Man accused of starting fire at Kyoto anime studio held grudge against company, claimed it 'stole novels'

The man accused of setting fire to a Japanese animation studio on Thursday, killing 33 people and injuring dozens, reportedly had a grudge against the company who he believed had "stolen novels" from him.

Kyoto police identified the man as Shinji Aoba, a 41-year-old man who was not employed at Kyoto Animation and was hospitalized after allegedly dousing the entrance of the building with a liquid and igniting it.

Aoba told police that he set the fire because he thought "(Kyoto Animation) stole novels," according to Japanese media. It was unclear if he had contacted the studio earlier.

33 KILLED IN FIRE AT JAPANESE ANIME STUDIO AFTER MAN SCREAMING 'YOU DIE!' SET BUILDING ALIGHT

The shocking incident left another 36 injured and some critically wounded as it drew an outpour of grief for the casualties, most of which were employees at the studio.

University student Yuki Seki was also an anime fan and said she traveled from nearby Hyōgo Prefecture to pay her respects.

“After properly recovering while taking their time, I hope Kyoto Animation can once again share their power and energy with us,” she said.

A woman prays to honor the victims of Thursday's fire at the Kyoto Animation Studio building, Friday, July 19, 2019, in Kyoto, Japan. A man screaming "You die!" burst into the animation studio in Kyoto, doused it with a flammable liquid and set it on fire Thursday, killing dozens of people in the attack that shocked the country and brought an outpouring of grief from anime fans. (AP Photo/Jae C. Hong)

A woman prays to honor the victims of Thursday's fire at the Kyoto Animation Studio building, Friday, July 19, 2019, in Kyoto, Japan. A man screaming "You die!" burst into the animation studio in Kyoto, doused it with a flammable liquid and set it on fire Thursday, killing dozens of people in the attack that shocked the country and brought an outpouring of grief from anime fans. (AP Photo/Jae C. Hong)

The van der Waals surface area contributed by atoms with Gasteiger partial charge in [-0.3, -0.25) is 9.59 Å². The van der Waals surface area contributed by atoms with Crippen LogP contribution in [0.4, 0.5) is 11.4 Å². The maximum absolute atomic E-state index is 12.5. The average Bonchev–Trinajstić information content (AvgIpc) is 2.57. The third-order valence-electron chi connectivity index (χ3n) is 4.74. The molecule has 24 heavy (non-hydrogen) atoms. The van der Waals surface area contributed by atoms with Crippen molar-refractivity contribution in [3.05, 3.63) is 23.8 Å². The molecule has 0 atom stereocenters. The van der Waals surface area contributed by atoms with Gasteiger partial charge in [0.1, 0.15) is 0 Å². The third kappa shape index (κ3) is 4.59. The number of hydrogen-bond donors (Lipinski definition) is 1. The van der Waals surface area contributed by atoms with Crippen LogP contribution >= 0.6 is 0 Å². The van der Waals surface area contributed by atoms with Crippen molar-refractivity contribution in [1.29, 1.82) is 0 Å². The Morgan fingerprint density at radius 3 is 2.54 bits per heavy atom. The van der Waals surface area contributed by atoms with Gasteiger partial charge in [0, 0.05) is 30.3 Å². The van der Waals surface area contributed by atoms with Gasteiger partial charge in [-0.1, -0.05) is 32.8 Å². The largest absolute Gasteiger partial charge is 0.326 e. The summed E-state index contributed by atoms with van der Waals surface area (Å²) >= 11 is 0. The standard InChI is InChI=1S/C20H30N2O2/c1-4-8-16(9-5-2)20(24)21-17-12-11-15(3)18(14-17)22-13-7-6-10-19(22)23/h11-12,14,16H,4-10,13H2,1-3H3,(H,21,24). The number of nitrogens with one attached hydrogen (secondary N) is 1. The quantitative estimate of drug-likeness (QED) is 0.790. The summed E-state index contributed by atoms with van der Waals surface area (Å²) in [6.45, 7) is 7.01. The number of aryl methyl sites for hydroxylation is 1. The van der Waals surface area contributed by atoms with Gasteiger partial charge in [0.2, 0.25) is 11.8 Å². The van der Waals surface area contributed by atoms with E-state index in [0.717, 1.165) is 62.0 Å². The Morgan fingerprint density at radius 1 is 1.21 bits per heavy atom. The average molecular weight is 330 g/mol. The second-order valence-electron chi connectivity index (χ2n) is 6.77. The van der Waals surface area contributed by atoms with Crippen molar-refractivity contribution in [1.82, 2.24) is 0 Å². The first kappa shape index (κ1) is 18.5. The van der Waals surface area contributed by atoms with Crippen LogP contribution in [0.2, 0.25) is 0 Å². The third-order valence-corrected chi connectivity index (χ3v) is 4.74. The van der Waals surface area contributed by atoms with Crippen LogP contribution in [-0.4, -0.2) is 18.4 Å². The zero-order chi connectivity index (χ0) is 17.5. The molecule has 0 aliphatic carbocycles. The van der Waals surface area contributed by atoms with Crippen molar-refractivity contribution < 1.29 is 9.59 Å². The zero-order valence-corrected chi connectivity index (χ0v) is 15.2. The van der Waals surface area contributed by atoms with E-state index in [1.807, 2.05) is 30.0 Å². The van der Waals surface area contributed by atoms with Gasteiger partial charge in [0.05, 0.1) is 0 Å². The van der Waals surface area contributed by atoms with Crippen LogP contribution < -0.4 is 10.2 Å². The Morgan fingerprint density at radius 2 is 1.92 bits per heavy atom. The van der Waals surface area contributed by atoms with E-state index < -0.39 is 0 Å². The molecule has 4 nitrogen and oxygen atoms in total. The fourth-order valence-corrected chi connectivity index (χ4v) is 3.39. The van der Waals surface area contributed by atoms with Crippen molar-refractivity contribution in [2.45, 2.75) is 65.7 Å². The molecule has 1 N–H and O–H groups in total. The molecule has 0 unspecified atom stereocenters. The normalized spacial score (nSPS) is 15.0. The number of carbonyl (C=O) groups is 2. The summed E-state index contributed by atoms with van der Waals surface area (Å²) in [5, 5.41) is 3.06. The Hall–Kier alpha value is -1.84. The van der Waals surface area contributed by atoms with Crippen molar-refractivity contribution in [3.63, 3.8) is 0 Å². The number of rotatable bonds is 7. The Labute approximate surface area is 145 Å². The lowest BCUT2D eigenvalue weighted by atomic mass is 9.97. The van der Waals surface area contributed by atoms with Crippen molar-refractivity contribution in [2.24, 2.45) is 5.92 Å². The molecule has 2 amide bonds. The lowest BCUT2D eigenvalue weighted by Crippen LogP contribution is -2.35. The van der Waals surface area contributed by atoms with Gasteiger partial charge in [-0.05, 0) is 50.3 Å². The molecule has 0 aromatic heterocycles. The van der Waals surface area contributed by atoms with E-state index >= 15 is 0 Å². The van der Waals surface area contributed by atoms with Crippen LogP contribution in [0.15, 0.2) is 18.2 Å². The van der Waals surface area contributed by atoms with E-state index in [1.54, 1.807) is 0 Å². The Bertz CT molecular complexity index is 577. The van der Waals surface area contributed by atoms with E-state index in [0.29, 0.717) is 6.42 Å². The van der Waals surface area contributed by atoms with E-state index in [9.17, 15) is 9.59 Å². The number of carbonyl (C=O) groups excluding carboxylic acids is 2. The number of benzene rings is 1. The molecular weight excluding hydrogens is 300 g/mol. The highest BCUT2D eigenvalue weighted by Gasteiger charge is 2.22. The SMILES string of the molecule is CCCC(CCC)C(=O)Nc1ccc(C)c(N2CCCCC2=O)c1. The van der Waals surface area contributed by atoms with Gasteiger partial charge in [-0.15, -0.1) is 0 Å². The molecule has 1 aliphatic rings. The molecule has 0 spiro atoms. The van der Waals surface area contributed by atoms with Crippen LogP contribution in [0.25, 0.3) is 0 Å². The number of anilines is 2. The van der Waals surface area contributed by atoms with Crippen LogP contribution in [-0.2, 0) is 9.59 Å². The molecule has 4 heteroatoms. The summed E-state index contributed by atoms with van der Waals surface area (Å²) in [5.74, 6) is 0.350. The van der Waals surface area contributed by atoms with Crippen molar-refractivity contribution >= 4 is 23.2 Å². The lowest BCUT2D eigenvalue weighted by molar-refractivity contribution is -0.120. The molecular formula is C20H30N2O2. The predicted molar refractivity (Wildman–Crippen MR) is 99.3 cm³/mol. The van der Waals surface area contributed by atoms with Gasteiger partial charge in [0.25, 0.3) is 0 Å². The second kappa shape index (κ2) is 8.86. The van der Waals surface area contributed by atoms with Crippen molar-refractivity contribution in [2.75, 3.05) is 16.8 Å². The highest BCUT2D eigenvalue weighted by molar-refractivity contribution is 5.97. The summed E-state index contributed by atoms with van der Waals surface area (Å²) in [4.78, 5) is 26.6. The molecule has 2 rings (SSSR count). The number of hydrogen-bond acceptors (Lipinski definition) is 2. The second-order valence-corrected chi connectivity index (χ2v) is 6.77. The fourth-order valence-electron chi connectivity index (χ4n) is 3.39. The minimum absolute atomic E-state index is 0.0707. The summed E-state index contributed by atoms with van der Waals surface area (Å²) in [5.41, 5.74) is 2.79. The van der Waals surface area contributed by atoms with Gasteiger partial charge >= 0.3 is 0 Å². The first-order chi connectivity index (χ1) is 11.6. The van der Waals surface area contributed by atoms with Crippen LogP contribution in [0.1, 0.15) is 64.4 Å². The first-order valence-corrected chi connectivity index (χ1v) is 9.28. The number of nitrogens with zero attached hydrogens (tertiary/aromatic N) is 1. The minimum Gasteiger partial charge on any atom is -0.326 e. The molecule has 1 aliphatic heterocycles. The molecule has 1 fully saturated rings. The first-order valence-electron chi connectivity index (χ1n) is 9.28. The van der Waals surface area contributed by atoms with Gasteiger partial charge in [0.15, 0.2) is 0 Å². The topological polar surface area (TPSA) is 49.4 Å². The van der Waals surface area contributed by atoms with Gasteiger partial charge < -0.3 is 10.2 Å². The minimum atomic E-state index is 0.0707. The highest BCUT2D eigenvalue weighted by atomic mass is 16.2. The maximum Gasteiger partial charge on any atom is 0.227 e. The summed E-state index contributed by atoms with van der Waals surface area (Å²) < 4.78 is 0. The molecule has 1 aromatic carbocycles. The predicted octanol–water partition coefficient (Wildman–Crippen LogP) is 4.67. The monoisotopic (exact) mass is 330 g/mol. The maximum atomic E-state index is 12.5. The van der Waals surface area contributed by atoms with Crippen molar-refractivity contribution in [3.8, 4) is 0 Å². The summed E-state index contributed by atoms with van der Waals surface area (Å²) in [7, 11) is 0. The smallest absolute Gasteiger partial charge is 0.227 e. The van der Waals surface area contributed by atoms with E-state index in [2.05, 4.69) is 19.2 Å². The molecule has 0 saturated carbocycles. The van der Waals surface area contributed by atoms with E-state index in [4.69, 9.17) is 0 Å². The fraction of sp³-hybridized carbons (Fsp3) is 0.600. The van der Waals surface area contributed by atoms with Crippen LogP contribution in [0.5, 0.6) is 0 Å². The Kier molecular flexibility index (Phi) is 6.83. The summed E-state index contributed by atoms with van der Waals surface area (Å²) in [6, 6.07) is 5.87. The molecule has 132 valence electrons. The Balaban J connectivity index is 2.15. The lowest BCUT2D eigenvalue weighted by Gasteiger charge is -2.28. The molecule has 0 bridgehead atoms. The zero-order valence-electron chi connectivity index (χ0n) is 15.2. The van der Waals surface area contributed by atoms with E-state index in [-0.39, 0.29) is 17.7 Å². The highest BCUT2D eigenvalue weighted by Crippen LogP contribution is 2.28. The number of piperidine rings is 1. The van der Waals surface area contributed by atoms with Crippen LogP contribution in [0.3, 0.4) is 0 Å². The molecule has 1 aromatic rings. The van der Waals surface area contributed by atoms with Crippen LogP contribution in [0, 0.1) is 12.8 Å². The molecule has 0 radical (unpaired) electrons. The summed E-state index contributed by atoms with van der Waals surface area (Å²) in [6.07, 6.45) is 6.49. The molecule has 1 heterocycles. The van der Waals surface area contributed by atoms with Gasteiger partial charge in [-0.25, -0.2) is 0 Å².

About 70 people were working inside the 3-story Kyoto Animation No. 1 studio in Japan’s ancient capital at the time of the attack. The arsonist arrived through the building’s unlocked front door while carrying two containers of flammable liquid, shouting “You die!” before dumping the fluids and setting it ablaze with a lighter.

Authorities at the scene confiscated the gasoline tanks, a knapsack, and knives, but have not yet confirmed they belonged to Aoba.

The blaze blocked the front door and quickly engulfed the workspace, rising up the stairs towards the third floor as it sent panicked employees fleeing. Some were able to escape by crawling out of windows, but many failed in their attempts to escape through the roof.

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Smoke billows from a Kyoto Animation building in Kyoto, western Japan, Thursday, July 18, 2019. The fire broke out in the three-story building in Japan's ancient capital of Kyoto, after a suspect sprayed an unidentified liquid to accelerate the blaze, Kyoto prefectural police and fire department officials said.

Smoke billows from a Kyoto Animation building in Kyoto, western Japan, Thursday, July 18, 2019. The fire broke out in the three-story building in Japan's ancient capital of Kyoto, after a suspect sprayed an unidentified liquid to accelerate the blaze, Kyoto prefectural police and fire department officials said. (Kyodo News via AP)

The suspect fled the scene but was chased by studio employees who eventually caught him. He collapsed to the ground outside a house and was quickly surrounded by law enforcement.

“They are always stealing. It’s their fault,” he told policemen as they asked him why he set the fire. According to a witness who described the scene outside her house, Aoba complained bitterly about the company.

Some reports state Aoba spent three and a half years in prison for robbing a convenience store in 2012 and also had mental problems, although police have not yet confirmed the accounts.

Neighbors interviewed by NHK also said he had troubles with neighbors at his apartment building in Saitama, north of Tokyo. One man said that he had knocked on Aoba’s door to ask him to stop banging on the walls, only for Aoba to shout “I will kill you!” and grab him by his hair and shirt.

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Kyoto Animation, better known as KyoAni, was founded in 1981 and has produced many mega-hit anime series. Their hits include “Lucky Star” of 2008, “K-On!” in 2011, “Haruhi Suzumiya” in 2009, and a series about high school girls. The studio also has an upcoming feature film, “Violet Evergarden,” about a woman who professionally writes letters for clients.

The company has done secondary animation work on both a 1998 “Pokemon” feature that appeared in U.S. theaters and a “Winnie the Pooh” film.

Fox News' Morgan Cheung and the Associated Press contributed to this report.